Chapter 6

And with your inclinations
Of Jupiter soft conditions
Look what you have; it will make you better,
When you keep your own in order.


As it is said, poets, who worshipped many gods, believed that the planets of heaven were special gods and from the seven planets they took the names of the seven days of the week. They worshipped and held Jouis or Jupiter for their greatest god, because he is set in the highest sphere of the planets under Saturn. The day of Thursday is named of Jouis.1 And the philosophers also compared the virtues of the seven metals to the seven planets, and named the terms of their sciences after the same planets, as a man may see in Jeber and Nicholas and other authors of that science. To Jupiter is given copper or brass. Jupiter is a planet of soft traits, amiable and favorable to sanguine complexion.2 Therefore Othea, also known as Prudence, says that a good knight should have the traits of Jupiter, and so should every noble man have pursuing knighthood. To this purpose says Pictagoras that a king should be graciously conversant with his people and show to them a glad visage, and on the same wise it is to understand of all worthy people tending to worship.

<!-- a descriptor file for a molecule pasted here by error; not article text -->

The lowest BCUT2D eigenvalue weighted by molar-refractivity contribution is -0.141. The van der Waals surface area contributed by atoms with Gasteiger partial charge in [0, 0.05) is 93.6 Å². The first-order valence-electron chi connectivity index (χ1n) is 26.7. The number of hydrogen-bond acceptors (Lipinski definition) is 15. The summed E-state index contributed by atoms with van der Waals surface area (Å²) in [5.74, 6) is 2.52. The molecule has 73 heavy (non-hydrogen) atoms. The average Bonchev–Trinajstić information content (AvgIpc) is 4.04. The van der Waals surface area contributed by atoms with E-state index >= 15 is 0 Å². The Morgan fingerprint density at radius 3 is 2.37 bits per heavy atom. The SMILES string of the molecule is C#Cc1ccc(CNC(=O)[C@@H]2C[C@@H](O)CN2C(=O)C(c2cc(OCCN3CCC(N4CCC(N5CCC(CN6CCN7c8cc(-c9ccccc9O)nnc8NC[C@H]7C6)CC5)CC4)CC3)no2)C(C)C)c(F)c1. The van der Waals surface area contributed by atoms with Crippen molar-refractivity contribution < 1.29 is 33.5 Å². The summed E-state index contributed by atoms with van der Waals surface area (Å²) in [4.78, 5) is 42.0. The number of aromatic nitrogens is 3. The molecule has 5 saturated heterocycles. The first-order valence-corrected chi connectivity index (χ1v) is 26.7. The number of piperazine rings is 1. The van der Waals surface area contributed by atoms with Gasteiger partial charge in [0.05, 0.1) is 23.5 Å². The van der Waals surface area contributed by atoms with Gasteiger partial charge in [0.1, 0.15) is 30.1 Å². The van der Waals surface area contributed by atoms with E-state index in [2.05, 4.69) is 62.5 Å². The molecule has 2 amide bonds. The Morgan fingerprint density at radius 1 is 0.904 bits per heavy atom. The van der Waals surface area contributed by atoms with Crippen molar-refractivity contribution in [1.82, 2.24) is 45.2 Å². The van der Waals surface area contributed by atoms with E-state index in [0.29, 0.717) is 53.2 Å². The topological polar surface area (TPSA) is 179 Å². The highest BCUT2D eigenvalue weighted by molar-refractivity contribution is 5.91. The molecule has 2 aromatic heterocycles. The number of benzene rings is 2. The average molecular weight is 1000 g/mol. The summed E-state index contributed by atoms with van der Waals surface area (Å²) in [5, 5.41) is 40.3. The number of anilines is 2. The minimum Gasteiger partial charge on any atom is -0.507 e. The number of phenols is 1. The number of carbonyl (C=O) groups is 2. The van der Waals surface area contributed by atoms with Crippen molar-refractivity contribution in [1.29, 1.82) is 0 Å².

Now let us explain through allegory the properties of the seven planets. Jupiter is a soft and amicable planet, and the good knight should have many of these traits, namely mercy and compassion that Jesus Christ, the great knight, had. For Saint Gregory says in the Epistle of Poncian: I remember not, says he, that ever I heard or read that he did of evil death that had will to fulfill the deeds of mercy, for mercy had many prayers and it is impossible but that many prayers most needs be exhausted. To this purpose our Lord says in the Gospell: Blessed are the merciful, For they shall obtain mercy.

  1. Jouis is an archaic word for Thursday in French, but even in French today, the word “Jeudi” for Thursday derives from Jupiter.
  2. This concept of sanguine complexion derives from the medical theory of the four humors.
  3. This passage comes from Matthew 5:7. Christine’s original Latin reads “Beati mise ricordes, quoniam misericordiam consequentur.”

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